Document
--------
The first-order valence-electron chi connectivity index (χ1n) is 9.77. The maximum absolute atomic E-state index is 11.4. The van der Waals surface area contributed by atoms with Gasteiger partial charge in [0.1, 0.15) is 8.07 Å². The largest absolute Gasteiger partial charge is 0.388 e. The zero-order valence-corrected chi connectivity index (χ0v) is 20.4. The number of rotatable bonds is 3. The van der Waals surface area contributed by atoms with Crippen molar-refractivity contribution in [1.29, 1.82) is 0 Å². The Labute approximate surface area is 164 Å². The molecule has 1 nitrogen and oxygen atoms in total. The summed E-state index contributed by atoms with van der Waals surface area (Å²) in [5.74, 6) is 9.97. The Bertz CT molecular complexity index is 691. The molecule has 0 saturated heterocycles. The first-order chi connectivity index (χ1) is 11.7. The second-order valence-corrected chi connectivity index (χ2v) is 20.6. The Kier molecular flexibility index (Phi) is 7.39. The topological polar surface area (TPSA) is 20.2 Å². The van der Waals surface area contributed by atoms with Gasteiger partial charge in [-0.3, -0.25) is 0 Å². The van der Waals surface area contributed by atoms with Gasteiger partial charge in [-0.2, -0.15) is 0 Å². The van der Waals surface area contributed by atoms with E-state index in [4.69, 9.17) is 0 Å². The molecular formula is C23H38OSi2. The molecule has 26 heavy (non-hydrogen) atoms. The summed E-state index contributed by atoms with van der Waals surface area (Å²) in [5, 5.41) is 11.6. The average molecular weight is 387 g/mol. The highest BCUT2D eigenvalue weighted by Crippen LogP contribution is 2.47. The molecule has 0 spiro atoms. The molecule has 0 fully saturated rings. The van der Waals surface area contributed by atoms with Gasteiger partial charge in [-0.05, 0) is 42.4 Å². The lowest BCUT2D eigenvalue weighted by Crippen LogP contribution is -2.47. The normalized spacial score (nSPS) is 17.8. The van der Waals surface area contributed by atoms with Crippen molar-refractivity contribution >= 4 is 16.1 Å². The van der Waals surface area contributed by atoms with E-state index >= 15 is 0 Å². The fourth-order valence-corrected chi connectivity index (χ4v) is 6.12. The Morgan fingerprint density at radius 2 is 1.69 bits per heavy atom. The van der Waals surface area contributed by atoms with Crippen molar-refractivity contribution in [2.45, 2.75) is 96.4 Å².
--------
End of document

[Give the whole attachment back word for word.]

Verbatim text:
The first-order valence-electron chi connectivity index (χ1n) is 9.77. The maximum absolute atomic E-state index is 11.4. The van der Waals surface area contributed by atoms with Gasteiger partial charge in [0.1, 0.15) is 8.07 Å². The largest absolute Gasteiger partial charge is 0.388 e. The zero-order valence-corrected chi connectivity index (χ0v) is 20.4. The number of rotatable bonds is 3. The van der Waals surface area contributed by atoms with Crippen molar-refractivity contribution in [1.29, 1.82) is 0 Å². The Labute approximate surface area is 164 Å². The molecule has 1 nitrogen and oxygen atoms in total. The summed E-state index contributed by atoms with van der Waals surface area (Å²) in [5.74, 6) is 9.97. The Bertz CT molecular complexity index is 691. The molecule has 0 saturated heterocycles. The first-order chi connectivity index (χ1) is 11.7. The second-order valence-corrected chi connectivity index (χ2v) is 20.6. The Kier molecular flexibility index (Phi) is 7.39. The topological polar surface area (TPSA) is 20.2 Å². The van der Waals surface area contributed by atoms with Gasteiger partial charge in [-0.3, -0.25) is 0 Å². The van der Waals surface area contributed by atoms with Gasteiger partial charge in [-0.2, -0.15) is 0 Å². The van der Waals surface area contributed by atoms with E-state index in [4.69, 9.17) is 0 Å². The molecular formula is C23H38OSi2. The molecule has 26 heavy (non-hydrogen) atoms. The summed E-state index contributed by atoms with van der Waals surface area (Å²) in [5, 5.41) is 11.6. The average molecular weight is 387 g/mol. The highest BCUT2D eigenvalue weighted by Crippen LogP contribution is 2.47. The molecule has 0 spiro atoms. The molecule has 0 fully saturated rings. The van der Waals surface area contributed by atoms with Gasteiger partial charge in [-0.05, 0) is 42.4 Å². The lowest BCUT2D eigenvalue weighted by Crippen LogP contribution is -2.47. The normalized spacial score (nSPS) is 17.8. The van der Waals surface area contributed by atoms with Crippen molar-refractivity contribution >= 4 is 16.1 Å². The van der Waals surface area contributed by atoms with E-state index >= 15 is 0 Å². The fourth-order valence-corrected chi connectivity index (χ4v) is 6.12. The Morgan fingerprint density at radius 2 is 1.69 bits per heavy atom. The van der Waals surface area contributed by atoms with Crippen molar-refractivity contribution in [2.45, 2.75) is 96.4 Å².